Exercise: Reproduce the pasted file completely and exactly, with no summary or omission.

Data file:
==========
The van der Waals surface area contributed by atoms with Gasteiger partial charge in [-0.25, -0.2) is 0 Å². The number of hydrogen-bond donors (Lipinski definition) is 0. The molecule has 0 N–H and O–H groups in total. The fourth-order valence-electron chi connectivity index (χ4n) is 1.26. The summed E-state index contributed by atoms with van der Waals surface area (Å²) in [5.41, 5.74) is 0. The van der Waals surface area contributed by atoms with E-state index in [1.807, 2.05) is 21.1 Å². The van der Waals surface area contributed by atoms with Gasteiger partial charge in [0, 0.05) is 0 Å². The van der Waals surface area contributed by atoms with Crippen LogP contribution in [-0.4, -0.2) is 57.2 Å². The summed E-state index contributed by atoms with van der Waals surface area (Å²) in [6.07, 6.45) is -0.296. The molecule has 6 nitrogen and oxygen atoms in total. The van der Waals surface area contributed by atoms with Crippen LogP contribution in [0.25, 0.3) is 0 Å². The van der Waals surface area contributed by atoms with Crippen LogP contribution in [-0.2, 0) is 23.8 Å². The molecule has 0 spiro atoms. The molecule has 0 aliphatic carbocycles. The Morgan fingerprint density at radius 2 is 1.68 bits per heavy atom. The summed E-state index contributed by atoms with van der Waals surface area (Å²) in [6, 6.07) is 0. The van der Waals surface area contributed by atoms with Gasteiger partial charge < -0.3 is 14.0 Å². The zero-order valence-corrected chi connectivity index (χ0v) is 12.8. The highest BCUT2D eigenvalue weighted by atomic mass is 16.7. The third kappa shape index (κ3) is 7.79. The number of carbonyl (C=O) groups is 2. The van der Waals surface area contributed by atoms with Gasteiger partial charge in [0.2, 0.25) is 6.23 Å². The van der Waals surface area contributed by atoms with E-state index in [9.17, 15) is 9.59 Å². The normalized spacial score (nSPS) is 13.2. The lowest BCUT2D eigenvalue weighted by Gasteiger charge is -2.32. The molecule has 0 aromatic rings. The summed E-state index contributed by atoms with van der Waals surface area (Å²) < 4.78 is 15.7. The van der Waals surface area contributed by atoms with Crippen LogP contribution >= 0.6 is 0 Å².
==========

The van der Waals surface area contributed by atoms with Gasteiger partial charge in [-0.25, -0.2) is 0 Å². The number of hydrogen-bond donors (Lipinski definition) is 0. The molecule has 0 N–H and O–H groups in total. The fourth-order valence-electron chi connectivity index (χ4n) is 1.26. The summed E-state index contributed by atoms with van der Waals surface area (Å²) in [5.41, 5.74) is 0. The van der Waals surface area contributed by atoms with E-state index in [1.807, 2.05) is 21.1 Å². The van der Waals surface area contributed by atoms with Gasteiger partial charge in [0, 0.05) is 0 Å². The van der Waals surface area contributed by atoms with Crippen LogP contribution in [-0.4, -0.2) is 57.2 Å². The summed E-state index contributed by atoms with van der Waals surface area (Å²) in [6.07, 6.45) is -0.296. The molecule has 6 nitrogen and oxygen atoms in total. The van der Waals surface area contributed by atoms with Crippen LogP contribution in [0.25, 0.3) is 0 Å². The van der Waals surface area contributed by atoms with Crippen LogP contribution in [-0.2, 0) is 23.8 Å². The molecule has 0 spiro atoms. The molecule has 0 aliphatic carbocycles. The Morgan fingerprint density at radius 2 is 1.68 bits per heavy atom. The summed E-state index contributed by atoms with van der Waals surface area (Å²) in [6, 6.07) is 0. The van der Waals surface area contributed by atoms with Gasteiger partial charge < -0.3 is 14.0 Å². The zero-order valence-corrected chi connectivity index (χ0v) is 12.8. The highest BCUT2D eigenvalue weighted by atomic mass is 16.7. The third kappa shape index (κ3) is 7.79. The number of carbonyl (C=O) groups is 2. The van der Waals surface area contributed by atoms with Gasteiger partial charge in [0.2, 0.25) is 6.23 Å². The van der Waals surface area contributed by atoms with E-state index in [9.17, 15) is 9.59 Å². The normalized spacial score (nSPS) is 13.2. The lowest BCUT2D eigenvalue weighted by Gasteiger charge is -2.32. The molecule has 0 aromatic rings. The summed E-state index contributed by atoms with van der Waals surface area (Å²) < 4.78 is 15.7. The van der Waals surface area contributed by atoms with Crippen LogP contribution >= 0.6 is 0 Å².